227    
228     In August 2002, support for symbolic links was added to Meta-CVS,
229     and the format of the mapping became more complicated to reflect
230     that. The syntax was extended to allow for different kinds of
231     entries, as well as future extensibility. Each entry now has
232     a Lisp keyword symbol in its first position which identifies
233     its type. The rest of the list specifies the type-specific properties.
234     Currently, there are two types of entries :FILE and :SYMLINK.
235    
236     Right around that time, support for versioned property lists was
237     also added.
238    
239     The previous section's example now looks like this:
240    
241     ((:FILE
242     "MCVS/F-123D61C8FE942733281D2B08C15CD438"
243     "README")
244     (:FILE
245     "MCVS/F-156CAB88D4EEE703E8C4B4146B5094E2.h"
246     "inc/foo.h")
247     (:FILE
248     "MCVS/F-15EA9689ACF749C314CE6FC5255DC4B0"
249     "src/Makefile")
250     (:FILE
251     "MCVS/F-1C43C940D8745CAA78752C1206316B55.c"
252     "src/foo.c"))
253    
254     Executable files have additional material after the path name.
255     Symbolic links look like this:
256    
257     (:SYMLINK
258     "S-DF03GA1200347CF1935509371F8C1765"
259     "src/foo.c"
260     "../foo.c")
261    
262     which asserts the existence of a symbolic link called src/foo.c
263     whose target is ../foo.c.
264    
265     Both currently supported map entries have an ID string in the second
266     position, and an object path in the third position. The syntax
267     varies after that.
268    
269     Incidentally, Meta-CVS continues to recognize and parse the old
270     format. Once the mapping object is read from the MAP file, the
271     abstract syntax tree is examined to determine whether it conforms
272     to the old syntax or new. Nobody uses the old syntax; only old
273     versions stored in the repository of Meta-CVS itself.
274    
275    
276     2.3 Synchronization
277 kaz 1.1
278     The next problem to tackle is how to establish the correspondence
279 kaz 1.5 between the F- files and the working files. Meta-CVS does this in a
280 kaz 1.1 platform-specific way, namely by relying on Unix hard links.
281    
282 kaz 1.5 When Meta-CVS checks out a sandbox, it creates hard links, so that
283     a F- file and its corresponding working file are in fact the same
284 kaz 1.1 filesystem object. Thus ``unpacking'' the F- files through the
285 kaz 1.3 mapping does not require the mass duplication of of file data,
286 kaz 1.1 only the creation of directories and links.
287    
288     The problem is that some operations ``break'' this hard link
289     connection by unlinking a file and overwriting it with a new one
290     that has the same name. The CVS update operation does this, for
291     instance. If cvs up creates a new F- file, that file is no longer
292     connected with the working file.
293    
294 kaz 1.5 To keep the two synchronized, Meta-CVS performs a synchronization
295 kaz 1.1 operation. This operation sweeps over the file map, and repairs
296     any broken links. If either of the two files is missing, then a
297     link is created. If both are present, but are distinct objects,
298 kaz 1.5 then the one with the most recent modification timestamp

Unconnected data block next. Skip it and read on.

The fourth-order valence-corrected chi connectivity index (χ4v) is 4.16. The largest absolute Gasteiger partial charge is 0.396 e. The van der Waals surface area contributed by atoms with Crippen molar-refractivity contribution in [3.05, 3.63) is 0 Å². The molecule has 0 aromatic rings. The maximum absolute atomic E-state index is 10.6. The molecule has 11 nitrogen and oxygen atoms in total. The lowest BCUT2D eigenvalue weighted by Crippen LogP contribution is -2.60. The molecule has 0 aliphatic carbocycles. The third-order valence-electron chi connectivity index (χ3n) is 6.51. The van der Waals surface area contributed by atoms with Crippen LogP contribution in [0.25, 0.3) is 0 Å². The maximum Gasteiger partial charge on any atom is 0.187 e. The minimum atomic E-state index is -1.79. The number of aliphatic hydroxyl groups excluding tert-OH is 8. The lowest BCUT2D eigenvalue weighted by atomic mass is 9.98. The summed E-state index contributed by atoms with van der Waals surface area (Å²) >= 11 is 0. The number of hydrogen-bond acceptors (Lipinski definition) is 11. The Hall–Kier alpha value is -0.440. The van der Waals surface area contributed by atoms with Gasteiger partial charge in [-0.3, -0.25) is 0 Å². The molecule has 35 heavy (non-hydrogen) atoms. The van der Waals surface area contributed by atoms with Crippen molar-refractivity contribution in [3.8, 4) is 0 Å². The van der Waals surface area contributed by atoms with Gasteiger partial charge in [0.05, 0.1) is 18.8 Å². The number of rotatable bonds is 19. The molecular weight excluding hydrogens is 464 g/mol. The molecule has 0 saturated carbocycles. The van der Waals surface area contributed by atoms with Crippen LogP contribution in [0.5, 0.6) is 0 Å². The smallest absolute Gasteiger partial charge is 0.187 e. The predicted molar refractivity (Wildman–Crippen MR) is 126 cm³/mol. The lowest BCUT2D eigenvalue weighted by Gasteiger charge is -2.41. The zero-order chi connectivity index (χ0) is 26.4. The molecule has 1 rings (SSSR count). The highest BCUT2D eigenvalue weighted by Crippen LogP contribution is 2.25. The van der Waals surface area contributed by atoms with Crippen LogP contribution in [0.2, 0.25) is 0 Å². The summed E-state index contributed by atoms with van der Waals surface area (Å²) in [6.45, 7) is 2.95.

299     supersedes; the other is unlinked and replaced with a link to the
300     newer one.
301 kaz 1.1
302 kaz 1.3 A synchronization must be done before any operation which can
303     cause a file to be moved, removed, or to be committed to the CVS
304     repository. In all these situations, the F- files must have
305     the correct contents.
306 kaz 1.1
307 kaz 1.5 The Meta-CVS update operation must perform synchronization twice:
308 kaz 1.2 before the CVS update to ensure that the F- files carry all of the
309     local changes; then after the CVS update to make sure that any
310     newly incorporated changes propagate back to the working copy.
311 kaz 1.11
312     The current behavior of Meta-CVS is more subtle than the above
313     description implies. The synchronization does not process the
314     entire MAP for commands that operate only on a subtree; instead,
315     entries corresponding to that subtree are filtered out of the
316     mapping. Secondly, the synchronization is direction-sensitive.
317     For instance, before a CVS commit, it makes sense to synchronize
318     from the tree to the CVS sandbox, not in the opposite direction.
319     Immediately after a commit, it makes sense to push in the opposite
320     direction, in case CVS modified the commited files (for instance
321     by altering keyword expansions).
322    
323     2.4 Partial Sandboxes
324    
325     Sometimes it is desirable to pull out just a subtree of a larger
326     project from a repository. How can this be done in a version
327     control system that represents the whole tree as a versioned object?
328     Wanting to check out part of the tree seems roughly equivalent to wanting
329     to check out half of a file.
330    
331     Meta-CVS solves this problem by supporting the concept of a partial
332     sandbox. This is a checkout that has the full mapping in the CVS
333     sandbox. A local file called DISPLACED is written which contains
334     the relative pathname of the root of the subtree that is checked out.
335     For example if the testcases/optimization subdirectory of
336     the x-compiler project is checked out, then the DISPLACED file
337     contains the path testcases/optimization.
338    
339     All of the algorithms in Meta-CVS are aware of the DISPLACED path,
340     and properly translate between the /abstract/ paths contained in
341     the mapping and the shorter, /real/ paths in the sandbox tree.
342     This translation is a no-op when there is no DISPLACED file---that
343     is, when the sandbox is a full one.
344